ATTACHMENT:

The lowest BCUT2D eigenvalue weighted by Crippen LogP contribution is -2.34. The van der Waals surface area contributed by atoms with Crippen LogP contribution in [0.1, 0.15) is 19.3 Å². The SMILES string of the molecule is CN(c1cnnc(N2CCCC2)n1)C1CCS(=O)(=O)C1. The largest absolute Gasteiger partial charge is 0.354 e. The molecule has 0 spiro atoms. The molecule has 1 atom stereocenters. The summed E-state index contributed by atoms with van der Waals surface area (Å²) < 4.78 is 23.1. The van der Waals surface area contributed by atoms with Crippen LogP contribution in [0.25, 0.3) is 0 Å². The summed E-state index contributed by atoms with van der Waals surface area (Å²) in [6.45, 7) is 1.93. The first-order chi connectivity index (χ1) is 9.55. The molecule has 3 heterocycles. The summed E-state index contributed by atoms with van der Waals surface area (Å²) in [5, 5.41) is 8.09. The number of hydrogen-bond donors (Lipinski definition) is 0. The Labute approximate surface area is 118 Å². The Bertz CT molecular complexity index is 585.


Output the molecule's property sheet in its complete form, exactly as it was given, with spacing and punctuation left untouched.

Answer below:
The lowest BCUT2D eigenvalue weighted by Crippen LogP contribution is -2.34. The van der Waals surface area contributed by atoms with Crippen LogP contribution in [0.1, 0.15) is 19.3 Å². The SMILES string of the molecule is CN(c1cnnc(N2CCCC2)n1)C1CCS(=O)(=O)C1. The largest absolute Gasteiger partial charge is 0.354 e. The molecule has 0 spiro atoms. The molecule has 1 atom stereocenters. The summed E-state index contributed by atoms with van der Waals surface area (Å²) < 4.78 is 23.1. The van der Waals surface area contributed by atoms with Crippen LogP contribution in [0.25, 0.3) is 0 Å². The summed E-state index contributed by atoms with van der Waals surface area (Å²) in [6.45, 7) is 1.93. The first-order chi connectivity index (χ1) is 9.55. The molecule has 3 heterocycles. The summed E-state index contributed by atoms with van der Waals surface area (Å²) in [5, 5.41) is 8.09. The number of hydrogen-bond donors (Lipinski definition) is 0. The Labute approximate surface area is 118 Å². The Bertz CT molecular complexity index is 585.